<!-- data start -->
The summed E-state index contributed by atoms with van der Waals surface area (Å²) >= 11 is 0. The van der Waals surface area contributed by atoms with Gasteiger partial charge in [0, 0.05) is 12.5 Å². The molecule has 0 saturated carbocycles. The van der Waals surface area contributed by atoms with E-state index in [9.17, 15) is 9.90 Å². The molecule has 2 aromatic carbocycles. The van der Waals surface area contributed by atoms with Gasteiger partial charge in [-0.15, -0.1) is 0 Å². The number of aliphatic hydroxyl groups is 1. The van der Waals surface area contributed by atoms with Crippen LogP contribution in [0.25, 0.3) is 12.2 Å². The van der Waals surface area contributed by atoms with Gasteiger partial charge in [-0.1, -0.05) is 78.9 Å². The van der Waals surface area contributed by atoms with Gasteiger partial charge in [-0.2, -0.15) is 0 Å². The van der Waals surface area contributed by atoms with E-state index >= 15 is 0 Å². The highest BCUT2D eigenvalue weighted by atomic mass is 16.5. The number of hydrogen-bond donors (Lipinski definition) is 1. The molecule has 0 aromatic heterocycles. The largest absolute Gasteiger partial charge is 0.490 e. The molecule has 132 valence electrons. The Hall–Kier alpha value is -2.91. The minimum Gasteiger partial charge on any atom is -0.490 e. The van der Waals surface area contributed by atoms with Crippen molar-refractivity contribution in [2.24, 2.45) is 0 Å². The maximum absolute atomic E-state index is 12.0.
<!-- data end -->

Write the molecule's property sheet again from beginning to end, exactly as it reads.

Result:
The summed E-state index contributed by atoms with van der Waals surface area (Å²) >= 11 is 0. The van der Waals surface area contributed by atoms with Gasteiger partial charge in [0, 0.05) is 12.5 Å². The molecule has 0 saturated carbocycles. The van der Waals surface area contributed by atoms with E-state index in [9.17, 15) is 9.90 Å². The molecule has 2 aromatic carbocycles. The van der Waals surface area contributed by atoms with Gasteiger partial charge in [-0.15, -0.1) is 0 Å². The number of aliphatic hydroxyl groups is 1. The van der Waals surface area contributed by atoms with Crippen LogP contribution in [0.25, 0.3) is 12.2 Å². The van der Waals surface area contributed by atoms with Gasteiger partial charge in [-0.1, -0.05) is 78.9 Å². The van der Waals surface area contributed by atoms with Gasteiger partial charge in [-0.2, -0.15) is 0 Å². The van der Waals surface area contributed by atoms with E-state index >= 15 is 0 Å². The highest BCUT2D eigenvalue weighted by atomic mass is 16.5. The number of hydrogen-bond donors (Lipinski definition) is 1. The molecule has 0 aromatic heterocycles. The largest absolute Gasteiger partial charge is 0.490 e. The molecule has 132 valence electrons. The Hall–Kier alpha value is -2.91. The minimum Gasteiger partial charge on any atom is -0.490 e. The van der Waals surface area contributed by atoms with Crippen molar-refractivity contribution in [2.24, 2.45) is 0 Å². The maximum absolute atomic E-state index is 12.0.